The current league minimum leaves some players in a position where they can hardly afford the cost of living in certain MLS cities. For players on the likes of Toronto, LA, DC, or New York it can be tough to get by on roughly 40k a year which makes it hard for them to focus on doing their job as well as possible. The players also see it as the key way to move the league forward as it would improve the quality at the middle and the bottom of rosters. The league, or at least certain clubs, is clearly willing to spend at the top of the roster but the players want to see that spending spread out more evenly to take the league as a whole forward.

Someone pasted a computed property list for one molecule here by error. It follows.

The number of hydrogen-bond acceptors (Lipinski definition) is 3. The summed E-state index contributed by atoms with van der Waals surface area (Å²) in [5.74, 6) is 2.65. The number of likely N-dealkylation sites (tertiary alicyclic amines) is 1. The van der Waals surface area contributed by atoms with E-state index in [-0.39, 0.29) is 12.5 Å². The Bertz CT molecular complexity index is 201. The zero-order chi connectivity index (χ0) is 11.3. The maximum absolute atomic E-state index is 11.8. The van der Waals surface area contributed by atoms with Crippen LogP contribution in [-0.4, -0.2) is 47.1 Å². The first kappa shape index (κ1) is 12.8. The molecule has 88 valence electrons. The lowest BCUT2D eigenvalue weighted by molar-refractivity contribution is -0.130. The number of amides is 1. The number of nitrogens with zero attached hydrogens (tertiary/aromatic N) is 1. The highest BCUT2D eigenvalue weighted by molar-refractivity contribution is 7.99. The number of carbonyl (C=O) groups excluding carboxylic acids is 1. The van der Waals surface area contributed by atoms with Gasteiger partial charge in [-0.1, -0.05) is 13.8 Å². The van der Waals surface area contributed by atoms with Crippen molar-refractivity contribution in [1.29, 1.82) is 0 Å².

Those are the two major issues that will determine if a new CBA can be agreed before the new season is upon us. They are the two issues where both sides remains the furthest apart which is why they are the two topics that have come up in every single comment players have made to the press.
There will certainly be other elements of the CBA to hammer out in the coming weeks as the two sides continue to meet on a regular basis but it seems that the other elements of the deal are mainly ones that the two sides are able to come to some sort of compromise on. That is where elements like the 4th Designated Player slot, the rate at which the salary cap will rise, the number of roster spots, and other smaller details will be covered. That is not where the battle will be fought though.